Up close picture of checklist.

I have orange markings on the “current project” side, but no project assigned in orange is listed as current on my whiteboard. That orange project is actually a future one, but when the blue current project finished intake and editing round one (page one items), I wiped it off to make room for more projects. I put an “E” above that column, so I would know it referred to Eden’s upcoming project. 

Then you will see the blue current project is in round three. I don’t have any of the blue current project on the first page since it was all finished there and I needed that space. 

How I Use the Editing Checklists

Prep and Materials

  • Make however many copies you need of each (Since I sometimes have three projects at a time in various stages, I made three copies of each.)
  • Note: If you are going to use the document holder, do not make them double-sided.
  • Put them in sheet protectors so you can write on them with wet erase markers

  • Place them inside a three-ring binder

  • Get two document book holdersto prop up your lists near your computer station

  • Get some wet-erase markersfor taking notes on your lists

Other Items in Binder


My binder has other resources, not just my checklists. While I am not usually paper based and I love to use technology, I prefer to have these items on paper so I don’t have to minimize my editing document to open another Word document.

  • Developmental fiction editing notes (These are notes gathered from various fiction editing classes dealing with the topics on my checklist)
  • Copyediting notes (This is essentially extended notes on the concepts found on my copyediting checklist. It has rules and examples for the concepts I struggle with)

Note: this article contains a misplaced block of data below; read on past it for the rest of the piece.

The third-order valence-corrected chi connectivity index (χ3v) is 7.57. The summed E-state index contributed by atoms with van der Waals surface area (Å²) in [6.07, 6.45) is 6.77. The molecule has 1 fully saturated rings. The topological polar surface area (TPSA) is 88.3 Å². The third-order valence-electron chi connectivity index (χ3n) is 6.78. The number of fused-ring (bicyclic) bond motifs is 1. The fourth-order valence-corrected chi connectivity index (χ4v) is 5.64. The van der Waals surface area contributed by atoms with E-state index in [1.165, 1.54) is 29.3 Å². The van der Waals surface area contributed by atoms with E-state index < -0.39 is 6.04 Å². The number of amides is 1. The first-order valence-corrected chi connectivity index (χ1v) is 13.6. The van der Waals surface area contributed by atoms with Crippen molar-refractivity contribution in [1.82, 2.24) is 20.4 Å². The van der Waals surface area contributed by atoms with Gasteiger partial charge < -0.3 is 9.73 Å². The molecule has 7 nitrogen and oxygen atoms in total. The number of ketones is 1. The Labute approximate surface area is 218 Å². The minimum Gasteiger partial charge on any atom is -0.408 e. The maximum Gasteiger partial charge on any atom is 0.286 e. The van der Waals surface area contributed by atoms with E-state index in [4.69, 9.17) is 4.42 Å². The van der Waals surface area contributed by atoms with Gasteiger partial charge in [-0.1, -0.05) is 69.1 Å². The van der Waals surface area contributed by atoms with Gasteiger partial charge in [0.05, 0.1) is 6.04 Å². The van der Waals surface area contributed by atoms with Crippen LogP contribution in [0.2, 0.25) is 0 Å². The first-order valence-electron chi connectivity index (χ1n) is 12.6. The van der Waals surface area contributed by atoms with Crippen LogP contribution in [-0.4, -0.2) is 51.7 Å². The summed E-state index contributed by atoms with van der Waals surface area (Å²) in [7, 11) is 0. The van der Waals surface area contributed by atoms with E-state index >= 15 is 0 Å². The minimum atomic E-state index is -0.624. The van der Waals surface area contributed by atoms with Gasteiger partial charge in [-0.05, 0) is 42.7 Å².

• CMoS rules and style sheet items (list of guidleines I have to look up often)
  • CMoS hyphenation table
  • Word tricks (my shortcut commands for my comments and instructions on how to do things in Word)
  • CMoS Citations cheat sheet

The Process

  1. Write the client name and project title on top of the checklist using any color wet-erase marker.

  2. Place the substantive or copyediting checklist, whichever one you need, for the current project in your document holder. Since the checklists are two pages long, I put one in each document holder.

  3. Glance at the checklist before each chapter or so, to remind you of things to focus on.

  4. Mark the checklist and add to it for that particular project to create a customized checklist of what to look for in another pass or round.

    • To mark the substantive/developmental checklists: Circle items that you have concerns on, then use the empty space to take notes and expound. Example, if the main character doesn't undergo enough growth, you could circle "dynamic" in the character 2 box, then in the empty space write out what to look for with this issue in the next round, or suggestions for fixing it, or the particulars about what the character is lacking.


    • To use the copyediting checklists, circle anything the author has a repeated issue with, add anything not on the list that you need to watch out for in your next pass.

  1. When you are done working on a particular project for that day, place the checklist back in the binder. If you are only working on one project at a time, then you can just keep the checklist in the document holder.

  2. Once the project is finished, clean off the checklist. (I just spray it with a water bottle and wipe it with these auto shop towels.)

This is the developmental editing fiction checklist for a fiction project I just started. I have circled issues that apply to their manuscript and expounded in the notes section.
My editing checklists are on the left (when I took this picture, I had a developmental editing one on the stand, but I switch them out based on the project I am working on), and my editorial process checklist is on the right. My whiteboard (though not shown in this picture) that lists all the projects and their assigned colors is on a cubby cabinet to the right of me.